Sanders digs into Winston County, Louisville past

By Daniel Brunty The Winston County Journal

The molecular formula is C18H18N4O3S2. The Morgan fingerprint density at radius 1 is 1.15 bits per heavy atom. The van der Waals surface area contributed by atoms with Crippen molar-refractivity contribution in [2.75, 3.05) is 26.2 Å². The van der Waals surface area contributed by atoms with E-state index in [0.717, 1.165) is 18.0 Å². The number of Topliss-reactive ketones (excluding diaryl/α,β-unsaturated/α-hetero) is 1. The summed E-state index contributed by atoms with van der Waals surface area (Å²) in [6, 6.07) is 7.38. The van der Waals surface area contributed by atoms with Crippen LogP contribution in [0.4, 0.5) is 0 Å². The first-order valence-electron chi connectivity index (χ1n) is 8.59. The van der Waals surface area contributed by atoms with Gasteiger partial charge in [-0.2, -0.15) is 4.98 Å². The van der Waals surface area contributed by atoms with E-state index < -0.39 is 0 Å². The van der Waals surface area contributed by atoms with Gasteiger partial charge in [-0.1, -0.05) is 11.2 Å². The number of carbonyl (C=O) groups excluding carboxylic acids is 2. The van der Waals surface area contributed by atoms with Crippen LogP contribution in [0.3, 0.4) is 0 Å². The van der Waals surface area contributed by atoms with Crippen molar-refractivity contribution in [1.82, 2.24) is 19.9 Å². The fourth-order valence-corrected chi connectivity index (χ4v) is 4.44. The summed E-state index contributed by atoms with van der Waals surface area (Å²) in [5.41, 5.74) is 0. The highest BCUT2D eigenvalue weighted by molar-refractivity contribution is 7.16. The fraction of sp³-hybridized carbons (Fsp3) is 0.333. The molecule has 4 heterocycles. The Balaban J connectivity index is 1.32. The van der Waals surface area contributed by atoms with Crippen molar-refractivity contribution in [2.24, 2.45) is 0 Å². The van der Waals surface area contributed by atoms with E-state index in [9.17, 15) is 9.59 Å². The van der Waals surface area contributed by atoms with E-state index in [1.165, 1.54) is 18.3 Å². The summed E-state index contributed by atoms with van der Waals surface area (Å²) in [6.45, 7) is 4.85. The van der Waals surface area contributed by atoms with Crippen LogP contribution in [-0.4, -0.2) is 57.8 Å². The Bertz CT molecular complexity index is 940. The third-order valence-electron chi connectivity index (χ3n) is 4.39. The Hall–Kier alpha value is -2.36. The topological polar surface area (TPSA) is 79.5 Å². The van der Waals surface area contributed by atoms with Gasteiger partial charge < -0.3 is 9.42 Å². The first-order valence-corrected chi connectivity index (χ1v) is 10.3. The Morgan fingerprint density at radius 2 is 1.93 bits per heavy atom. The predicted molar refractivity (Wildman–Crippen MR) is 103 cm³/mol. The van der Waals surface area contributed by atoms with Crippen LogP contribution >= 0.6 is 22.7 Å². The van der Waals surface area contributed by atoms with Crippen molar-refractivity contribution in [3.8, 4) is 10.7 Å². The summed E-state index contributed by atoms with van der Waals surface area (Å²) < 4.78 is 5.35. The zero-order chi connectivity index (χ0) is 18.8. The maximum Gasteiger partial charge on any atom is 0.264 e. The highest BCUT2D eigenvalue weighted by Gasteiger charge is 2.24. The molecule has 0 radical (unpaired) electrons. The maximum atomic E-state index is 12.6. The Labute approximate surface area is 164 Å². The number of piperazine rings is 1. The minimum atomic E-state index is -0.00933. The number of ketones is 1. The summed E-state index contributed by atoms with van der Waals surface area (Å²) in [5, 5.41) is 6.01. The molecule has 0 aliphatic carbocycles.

Many Winston Countians are familiar with the overall general history of this fine county and city of Winston and Louisville. Those who are not, local historian Judy Sanders can tell you all there is to know of the background of Winston County’s namesake. Sanders, a retired educator who works part-time in the local Winston County schools and a member of the Nanih Waiya Chapter of the Daughters of the America, recently visited the gravesite of Colonel Louis Winston with a group of her students. This visit was historic due to the fact that they were the first Winston Countians in history to visit his grave. Sanders has been studying and researching the background of Louis Winston as well as Winston County for over three years. She gives a general overview of Louis’ background and genealogy of the great man. Louis Lanier Winston was born to Colonel Joseph Winston and his wife Minerva Elizabeth Lanier Hicks in Stokes County, North Carolina on November 24, 1784. Louis was one of a set of identical triplets. His brothers were Samuel Lanier and William H. Winston. The Winston family originated in Wales and the Laniers originated in France, where they became famous musicians in several European courts. William Winston, the oldest known member of the family line, immigrated to Virginia in the early 1600’s. The Winston family brought with it a rich heritage in European military service. William Winston, who was one of the first Winstons to settle in America, came as an indentured servant in the headright system (introduced in Virginia, gave each head of household the right to fifty acres of land for himself and fifty additional acres for each adult family member of servant that he brought to America). Coincidentally, he was a servant for his own brother-in-law in this system. After working off his seven years in the system, he then started buying up land and property in Virginia, in the process becoming very wealthy in land. William Winston and his wife, name unknown at this time, had three sons. They were Anthony, Isaac, and William. Anthony would be the individual through which Louis Winston would be born. Their other son Isaac would go on to have a daughter who would marry a man with the last name Henry. They would have a famous son named Patrick Henry, a Founding Father of this country. William’s son Anthony would have four sons. They were Isaac, Anthony, Nathaniel, and Samuel. Samuel would have a son named Joseph, who was the father of Louis Winston. Joseph was born in Louisa County, Virginia and later moved to North Carolina. Joseph was married to Minerva Elizabeth Lanier Hicks. In Joseph Winston’s early days, he was an Indian fighter on the frontier. Later he was selected to negotiate a treaty to push the Cherokees to the West. During the American Revolution, Joseph distinguished himself as a gallant patriot at the Battle of Moore’s Creek Bridge, Battle of Guilford Courthouse, and the Battle of King’s Mountain. Immediately following the war Colonel Winston was honored with a sword by the North Carolina General Assembly. In response to this honor Colonel Winston replied “I am at a loss for words to express my sense of honor which the General Assembly has conferred upon me by this grateful present. I trust that the sword which is directed to be presented to me, will never be tarnished by cowardice, but be wielded in defense of my country’s rights and independence.” Louis’ father was not only a warrior and patriot, but he was a statesman and educator. He served five terms in the State Senate and was elected to Congress for three terms. He served eight years as a Trustee of the University of North Carolina. Colonel Winston died in 1814 at the age of 69. The cause of his death is unknown. After Colonel Winston died, a town Winston-Salem was named in his honor. He was originally buried on family property, but later his body was entered at Guilford Courthouse National Military Park in Greensboro, NC. Near his gravesite a huge statue has been erected in honor of his military service to North Carolina and the nation. Many of Joseph and Minerva’s children left North Carolina and moved to what is known as present day Tennessee and Mississippi. They had 15 children in all. Several of these children were very famous. Louis Winston married Mary Newell Hoggatt Wright Winston, who had previously been married and had a son from that previous marriage. Louis served on the Superior Court (now known as the Supreme Court of Mississippi. He served as the secretary at the writing of the first constitution of Mississippi (1817). That was in Washington, MS. Soon after his health begin to fail him. He eventually died in 1824 at the age of 39. His brother Samuel died at the age of 47, while their other brother William H. died between the age of 19 and 20. It is believed that all three died of consumption (what is known now as tuberculosis). Louis is buried with his wife, as well as his brother Samuel and his wife. Also buried in the same location are Louis’ mother-in-law and father-in-law. Louis and his family are buried at an undisclosed location. Sanders spoke of the trip that her and a group of students from Winston Academy. “The graves are located on the property of an absentee landowner, who has no desire to reveal the location to the public,” said Sanders. “When we went down there, the owner had two individuals to escort us to the graves and then escort us back. They had to clean out the briars from over the graves. Then the children with me raked the leaves from the graves to find them. The grave of Louis Winston is a flat grave, with moss is growing on it.” Sanders also praised the group of children she visited the grave with. “My children were just wonderfully behaved,” said Sanders. “And when we got ready to leave my children did not want to get close to the home. We had kept our word that we only wanted to take a picture of the grave and leave. But when we started to leave, the two individuals who escorted us asked would we like to take a picture made on the steps of the home.” The children that were a part of this historic visit were Candi Watkins, Carly Dickerson, Blaire Bankston, Macey Donald, Thomas Snyder, Michael Dempsey, Austin Baskin, Chapin Walters, Jess Gilbert, Joshua Reed, Miles Johnson, Skylar Higgason, Kathryn King, Taylor Alexander, Anna Lowery, Courtney Morgan, Mamie Arnault, Dale Chancellor, Madden Taylor, Sara Golson, Taylor Moody, Taylor Breazeale, Rani Jaiswal, Tristen Stanley, Cody Miller. Sanders also wanted to give a special thanks to the absentee landowner who gave them permission to visit the grave as well as a thank you to Farell Rigby and Winston Academy School Board for allowing the students to make this historic trip a reality.